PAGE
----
Bereft family sues employer after asleep at wheel fatality

Loved one should not have been allowed drive from Sligo to Dublin after shift, say family

The High Court heard the Garda evidence will be that there was no explanation for the crash other than that the student and part-time worker must have fallen asleep.

The High Court heard the Garda evidence will be that there was no explanation for the crash other than that the student and part-time worker must have fallen asleep.

 

The family of a young man who died in a road collision that happened as he drove back to Dublin in the early hours after working in Sligo has sued his employer for nervous shock.

It is claimed 19-year old Bijan Melrose must have fallen asleep at the wheel as he travelled back to Dublin after operating a photo booth and taking pictures at an event for his employer Shoot Booths Ltd.

Gerald Tynan SC, for the family, told the High Court the Garda evidence will be that there was no explanation for the crash other than that the student and part-time worker must have fallen asleep.

It was the family’s case that Mr Melrose should not have been allowed to drive the van back from Sligo to Dublin, he said.

Ian and Masoumeh Melrose, and the deceased’s three sisters, Nielufar, Raanah and Sorayya, all of Lower Kilmacud Road, Stillorgan, Dublin, have each sued Shoot Booths Ltd, with offices at Mine Hill Business Centre, Ballycorus, Dublin, as a result of the crash which happened about 2am on October 18th, 2014, at Newtownforbes, Co Longford.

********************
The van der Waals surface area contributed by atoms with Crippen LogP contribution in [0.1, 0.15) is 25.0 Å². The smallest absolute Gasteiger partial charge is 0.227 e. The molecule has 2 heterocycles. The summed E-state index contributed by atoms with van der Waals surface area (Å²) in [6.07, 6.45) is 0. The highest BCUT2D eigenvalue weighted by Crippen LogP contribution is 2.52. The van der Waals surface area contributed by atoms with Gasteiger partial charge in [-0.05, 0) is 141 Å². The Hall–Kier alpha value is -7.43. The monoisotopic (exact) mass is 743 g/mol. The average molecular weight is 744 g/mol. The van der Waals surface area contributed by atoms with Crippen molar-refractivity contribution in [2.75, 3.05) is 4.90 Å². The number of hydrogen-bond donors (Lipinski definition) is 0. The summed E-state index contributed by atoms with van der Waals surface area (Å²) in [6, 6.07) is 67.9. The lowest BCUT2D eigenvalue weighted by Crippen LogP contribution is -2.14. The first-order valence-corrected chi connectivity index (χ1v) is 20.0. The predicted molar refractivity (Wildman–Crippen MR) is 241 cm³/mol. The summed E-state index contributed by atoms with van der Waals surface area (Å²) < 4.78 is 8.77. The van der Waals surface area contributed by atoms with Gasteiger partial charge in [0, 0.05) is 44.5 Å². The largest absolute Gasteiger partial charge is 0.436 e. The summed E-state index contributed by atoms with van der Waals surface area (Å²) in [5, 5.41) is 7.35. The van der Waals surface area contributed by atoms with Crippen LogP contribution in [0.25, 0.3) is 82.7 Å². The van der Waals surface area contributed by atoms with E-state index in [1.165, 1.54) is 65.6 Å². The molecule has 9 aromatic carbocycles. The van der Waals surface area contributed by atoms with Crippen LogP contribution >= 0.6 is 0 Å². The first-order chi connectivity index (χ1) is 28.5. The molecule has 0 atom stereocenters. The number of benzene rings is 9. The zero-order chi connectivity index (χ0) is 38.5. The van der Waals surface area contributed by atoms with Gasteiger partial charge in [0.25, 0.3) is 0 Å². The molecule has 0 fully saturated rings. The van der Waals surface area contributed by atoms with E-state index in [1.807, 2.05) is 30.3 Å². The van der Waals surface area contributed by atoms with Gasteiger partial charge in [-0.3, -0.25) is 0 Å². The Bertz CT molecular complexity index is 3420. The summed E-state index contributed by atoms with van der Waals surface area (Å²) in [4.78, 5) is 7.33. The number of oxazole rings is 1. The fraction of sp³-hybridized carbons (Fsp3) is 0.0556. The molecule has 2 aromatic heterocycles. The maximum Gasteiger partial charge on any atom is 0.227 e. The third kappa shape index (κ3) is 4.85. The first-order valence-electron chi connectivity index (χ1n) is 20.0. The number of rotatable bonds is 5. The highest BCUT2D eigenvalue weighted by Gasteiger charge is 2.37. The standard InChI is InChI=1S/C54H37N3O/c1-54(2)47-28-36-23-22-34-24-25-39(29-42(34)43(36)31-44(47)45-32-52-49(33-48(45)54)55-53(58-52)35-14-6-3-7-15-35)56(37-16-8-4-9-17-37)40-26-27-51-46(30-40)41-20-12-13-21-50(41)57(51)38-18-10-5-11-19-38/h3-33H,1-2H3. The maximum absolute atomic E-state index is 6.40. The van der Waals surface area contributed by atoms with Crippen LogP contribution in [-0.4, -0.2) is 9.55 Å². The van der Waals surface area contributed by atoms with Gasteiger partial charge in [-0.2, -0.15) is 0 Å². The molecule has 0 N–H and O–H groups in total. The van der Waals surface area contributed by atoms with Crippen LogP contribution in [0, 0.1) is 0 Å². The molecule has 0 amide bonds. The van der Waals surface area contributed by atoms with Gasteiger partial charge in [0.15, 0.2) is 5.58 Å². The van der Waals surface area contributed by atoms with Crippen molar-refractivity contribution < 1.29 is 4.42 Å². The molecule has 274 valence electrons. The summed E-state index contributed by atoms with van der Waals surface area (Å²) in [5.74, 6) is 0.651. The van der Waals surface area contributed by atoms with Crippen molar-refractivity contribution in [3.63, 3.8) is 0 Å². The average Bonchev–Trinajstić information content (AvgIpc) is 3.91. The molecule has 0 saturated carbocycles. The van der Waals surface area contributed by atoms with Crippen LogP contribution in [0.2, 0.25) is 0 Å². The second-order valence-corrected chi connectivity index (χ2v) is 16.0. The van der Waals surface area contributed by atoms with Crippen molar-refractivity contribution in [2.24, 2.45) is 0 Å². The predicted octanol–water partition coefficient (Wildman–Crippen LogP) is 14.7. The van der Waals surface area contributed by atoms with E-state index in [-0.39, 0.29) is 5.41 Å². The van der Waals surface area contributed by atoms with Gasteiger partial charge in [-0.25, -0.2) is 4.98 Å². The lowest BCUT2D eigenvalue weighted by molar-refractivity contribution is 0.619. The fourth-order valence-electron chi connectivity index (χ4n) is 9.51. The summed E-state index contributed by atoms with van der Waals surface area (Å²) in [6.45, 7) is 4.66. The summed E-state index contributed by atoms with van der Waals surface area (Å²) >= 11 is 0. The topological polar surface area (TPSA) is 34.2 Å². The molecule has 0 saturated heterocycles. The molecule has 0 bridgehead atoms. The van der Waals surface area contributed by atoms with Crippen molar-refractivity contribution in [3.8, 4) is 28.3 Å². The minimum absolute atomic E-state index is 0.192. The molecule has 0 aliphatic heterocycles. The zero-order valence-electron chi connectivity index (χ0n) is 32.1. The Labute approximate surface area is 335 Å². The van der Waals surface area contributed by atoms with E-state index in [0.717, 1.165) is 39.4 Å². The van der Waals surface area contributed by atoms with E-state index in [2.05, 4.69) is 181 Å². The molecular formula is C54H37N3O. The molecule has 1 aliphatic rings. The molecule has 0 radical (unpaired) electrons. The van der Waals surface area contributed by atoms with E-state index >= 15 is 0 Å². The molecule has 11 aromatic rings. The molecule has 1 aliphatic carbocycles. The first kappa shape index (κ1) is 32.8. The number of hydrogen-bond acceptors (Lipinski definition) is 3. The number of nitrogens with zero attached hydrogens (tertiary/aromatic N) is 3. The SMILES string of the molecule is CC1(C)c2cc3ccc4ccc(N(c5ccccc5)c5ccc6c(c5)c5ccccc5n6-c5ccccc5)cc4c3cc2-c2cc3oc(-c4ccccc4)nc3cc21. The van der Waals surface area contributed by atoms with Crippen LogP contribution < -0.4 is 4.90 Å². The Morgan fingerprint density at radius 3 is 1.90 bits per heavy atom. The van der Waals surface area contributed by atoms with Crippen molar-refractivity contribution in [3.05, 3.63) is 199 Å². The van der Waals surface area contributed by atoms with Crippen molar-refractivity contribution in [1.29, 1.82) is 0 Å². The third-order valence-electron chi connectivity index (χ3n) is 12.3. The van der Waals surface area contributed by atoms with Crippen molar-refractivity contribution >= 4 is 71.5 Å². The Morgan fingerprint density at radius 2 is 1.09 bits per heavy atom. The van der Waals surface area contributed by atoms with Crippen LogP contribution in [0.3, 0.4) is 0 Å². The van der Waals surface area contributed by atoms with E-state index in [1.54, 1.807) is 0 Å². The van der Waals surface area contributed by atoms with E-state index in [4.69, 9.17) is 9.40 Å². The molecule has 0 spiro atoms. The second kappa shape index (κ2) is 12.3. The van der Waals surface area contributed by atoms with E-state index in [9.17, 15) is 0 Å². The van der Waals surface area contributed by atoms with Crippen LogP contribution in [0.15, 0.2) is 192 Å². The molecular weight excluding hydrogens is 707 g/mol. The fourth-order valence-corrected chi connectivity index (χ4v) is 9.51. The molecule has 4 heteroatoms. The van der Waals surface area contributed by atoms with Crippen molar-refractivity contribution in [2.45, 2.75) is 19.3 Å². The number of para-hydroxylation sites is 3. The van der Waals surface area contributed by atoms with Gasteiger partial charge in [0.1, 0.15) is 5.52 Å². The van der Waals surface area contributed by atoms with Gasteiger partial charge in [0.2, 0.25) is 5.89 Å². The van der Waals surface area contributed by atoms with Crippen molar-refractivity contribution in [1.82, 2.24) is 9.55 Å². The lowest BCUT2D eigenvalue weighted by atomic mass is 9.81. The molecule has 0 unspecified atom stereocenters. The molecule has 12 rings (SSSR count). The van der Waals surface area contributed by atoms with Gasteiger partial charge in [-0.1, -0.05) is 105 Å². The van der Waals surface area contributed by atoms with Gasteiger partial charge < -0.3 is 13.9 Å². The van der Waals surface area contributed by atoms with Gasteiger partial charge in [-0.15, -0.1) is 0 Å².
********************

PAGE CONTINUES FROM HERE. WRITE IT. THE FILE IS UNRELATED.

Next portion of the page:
Mr Melrose had driven to Sligo earlier in the day and had worked at a function where he operated a photo booth.

At about midnight, he began the journey back to Dublin.

It is claimed Mr Melrose was required to work an excessively long shift which included a long drive in the dark at its conclusion.

It is also claimed he was required to drive back to Dublin from Sligo when it was inappropriate and dangerous to do so.

There was, it is further claimed, failure to provide him with accommodation so he could rest before returning on the long night drive and failure to allow Mr Melrose sufficient rest before requiring him to undertake a night-time drive in excess of three hours.

Claims denied

The claims are denied and it is also pleaded there was contributory negligence on the part of Mr Melrose.

Opening the case, Mr Tynan said the van Mr Melrose was driving left the road, smashed into several trees and came back across the road.

Another motorist who had been overtaken by Mr Melrose earlier had reported there was no speed involved on Mr Melrose’s part.

The family’s case was that Mr Melrose should not have been allowed drive the vehicle back to Dublin, he said.

The family are devastated and heartbroken by Mr Melrose’s death and have suffered appalling nervous shock, said counsel.

“They got a knock on the door at 4am to say this young man had been killed. It was horrific; they have suffered tremendously. It will never be over for them,” he said.

The case continues before Mr Justice Kevin Cross on Wednesday.